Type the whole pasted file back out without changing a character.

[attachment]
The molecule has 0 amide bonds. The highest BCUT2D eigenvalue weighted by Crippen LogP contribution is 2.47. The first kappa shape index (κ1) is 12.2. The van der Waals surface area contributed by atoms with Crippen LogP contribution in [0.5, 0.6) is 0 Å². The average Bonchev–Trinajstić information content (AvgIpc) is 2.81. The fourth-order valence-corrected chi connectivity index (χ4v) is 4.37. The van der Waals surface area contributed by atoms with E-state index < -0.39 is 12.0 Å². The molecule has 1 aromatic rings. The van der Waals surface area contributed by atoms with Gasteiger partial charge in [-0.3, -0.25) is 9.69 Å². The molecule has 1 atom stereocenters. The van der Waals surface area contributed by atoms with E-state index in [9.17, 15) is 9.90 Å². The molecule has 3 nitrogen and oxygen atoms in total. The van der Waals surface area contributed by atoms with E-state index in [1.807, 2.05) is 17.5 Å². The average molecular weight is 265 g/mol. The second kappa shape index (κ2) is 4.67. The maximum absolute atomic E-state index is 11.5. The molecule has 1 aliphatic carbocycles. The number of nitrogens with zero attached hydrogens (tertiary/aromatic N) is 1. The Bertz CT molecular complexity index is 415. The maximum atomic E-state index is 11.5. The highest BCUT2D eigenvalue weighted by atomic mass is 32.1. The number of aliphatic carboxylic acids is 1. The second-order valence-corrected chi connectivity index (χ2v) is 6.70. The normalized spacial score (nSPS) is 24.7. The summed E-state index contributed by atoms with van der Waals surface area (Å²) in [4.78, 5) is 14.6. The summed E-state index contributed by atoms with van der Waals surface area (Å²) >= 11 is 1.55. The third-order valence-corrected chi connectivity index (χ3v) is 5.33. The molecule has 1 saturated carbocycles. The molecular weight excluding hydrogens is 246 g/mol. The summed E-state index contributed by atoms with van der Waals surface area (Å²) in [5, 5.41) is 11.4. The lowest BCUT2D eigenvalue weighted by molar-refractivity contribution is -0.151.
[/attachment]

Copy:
The molecule has 0 amide bonds. The highest BCUT2D eigenvalue weighted by Crippen LogP contribution is 2.47. The first kappa shape index (κ1) is 12.2. The van der Waals surface area contributed by atoms with Crippen LogP contribution in [0.5, 0.6) is 0 Å². The average Bonchev–Trinajstić information content (AvgIpc) is 2.81. The fourth-order valence-corrected chi connectivity index (χ4v) is 4.37. The van der Waals surface area contributed by atoms with E-state index < -0.39 is 12.0 Å². The molecule has 1 aromatic rings. The van der Waals surface area contributed by atoms with Gasteiger partial charge in [-0.3, -0.25) is 9.69 Å². The molecule has 1 atom stereocenters. The van der Waals surface area contributed by atoms with E-state index in [9.17, 15) is 9.90 Å². The molecule has 3 nitrogen and oxygen atoms in total. The van der Waals surface area contributed by atoms with E-state index in [1.807, 2.05) is 17.5 Å². The average molecular weight is 265 g/mol. The second kappa shape index (κ2) is 4.67. The maximum absolute atomic E-state index is 11.5. The molecule has 1 aliphatic carbocycles. The number of nitrogens with zero attached hydrogens (tertiary/aromatic N) is 1. The Bertz CT molecular complexity index is 415. The maximum atomic E-state index is 11.5. The highest BCUT2D eigenvalue weighted by atomic mass is 32.1. The number of aliphatic carboxylic acids is 1. The second-order valence-corrected chi connectivity index (χ2v) is 6.70. The normalized spacial score (nSPS) is 24.7. The summed E-state index contributed by atoms with van der Waals surface area (Å²) in [4.78, 5) is 14.6. The summed E-state index contributed by atoms with van der Waals surface area (Å²) >= 11 is 1.55. The third-order valence-corrected chi connectivity index (χ3v) is 5.33. The molecule has 1 saturated carbocycles. The molecular weight excluding hydrogens is 246 g/mol. The summed E-state index contributed by atoms with van der Waals surface area (Å²) in [5, 5.41) is 11.4. The lowest BCUT2D eigenvalue weighted by molar-refractivity contribution is -0.151.